The most promising new sites for hydropower development are untapped streams and conduits, where small hydropower systems could be installed without the need for dams or diversions. Adding power generation equipment to existing non-powered dams also presents a major opportunity. According to the DOE’s Hydronext initiative, there is potential for over 12 gigawatts of new hydropower generation at existing non-powered dams around the country.

Environmental Impact

Hydropower can have both positive and negative effects on the environment. On the positive side, hydropower is a renewable energy source that produces no air pollution or greenhouse gas emissions. Hydroelectric dams can also help control flooding and provide recreational opportunities like fishing and boating. However, constructing large dams disrupts natural water flows and can harm local ecosystems and wildlife habitats. For example, dams block fish migration routes and change water temperatures downstream. The reservoirs created by dams also flood valleys and forests. When the flooded vegetation decomposes, it releases methane, a potent greenhouse gas. Some studies suggest certain hydropower reservoirs produce more emissions than equivalent natural gas power plants (Grist, 2022). Dams also change sediment flow in rivers, which alters downstream habitats. Overall, hydropower’s environmental effects are complex and site-specific. While renewable, hydropower still substantially alters local ecosystems and must be carefully managed to limit negative impacts (Erwin Record, 2022).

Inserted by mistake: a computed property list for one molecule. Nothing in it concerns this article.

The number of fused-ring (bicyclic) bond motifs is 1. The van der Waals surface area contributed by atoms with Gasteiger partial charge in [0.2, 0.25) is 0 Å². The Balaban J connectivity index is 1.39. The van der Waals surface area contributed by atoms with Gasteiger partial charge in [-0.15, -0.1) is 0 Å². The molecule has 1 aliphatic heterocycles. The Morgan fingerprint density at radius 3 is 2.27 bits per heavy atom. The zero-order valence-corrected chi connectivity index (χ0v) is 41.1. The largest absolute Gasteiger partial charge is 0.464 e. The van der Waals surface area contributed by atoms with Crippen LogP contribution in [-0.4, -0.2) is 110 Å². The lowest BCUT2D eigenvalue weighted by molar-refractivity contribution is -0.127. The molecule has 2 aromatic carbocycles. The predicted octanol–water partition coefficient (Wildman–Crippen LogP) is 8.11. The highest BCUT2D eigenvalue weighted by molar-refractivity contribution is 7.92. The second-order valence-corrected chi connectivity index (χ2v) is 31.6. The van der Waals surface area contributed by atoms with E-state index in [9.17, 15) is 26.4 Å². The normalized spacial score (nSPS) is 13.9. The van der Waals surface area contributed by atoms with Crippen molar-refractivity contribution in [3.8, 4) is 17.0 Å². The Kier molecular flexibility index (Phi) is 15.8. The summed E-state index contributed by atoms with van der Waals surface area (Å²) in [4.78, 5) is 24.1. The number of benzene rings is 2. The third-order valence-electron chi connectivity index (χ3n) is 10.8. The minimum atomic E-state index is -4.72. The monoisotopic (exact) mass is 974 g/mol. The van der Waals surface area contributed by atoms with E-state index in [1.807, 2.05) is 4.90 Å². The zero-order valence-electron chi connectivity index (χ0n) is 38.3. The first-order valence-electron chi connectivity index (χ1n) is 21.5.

Hydropower Regulation

The main federal regulatory body for hydropower in the United States is the Federal Energy Regulatory Commission (FERC). FERC issues licenses and regulates non-federal hydropower projects under the Federal Power Act. According to FERC, “Hydropower regulation, the oldest area of the Commission’s jurisdiction, began with the passage of the Federal Water Power Act in 1920, which required the Commission to ensure that hydroelectric projects are constructed, maintained and operated in ways that protect or enhance fish and wildlife, water quality, recreation, and other environmental values” (https://www.ferc.gov/industries-data/hydropower).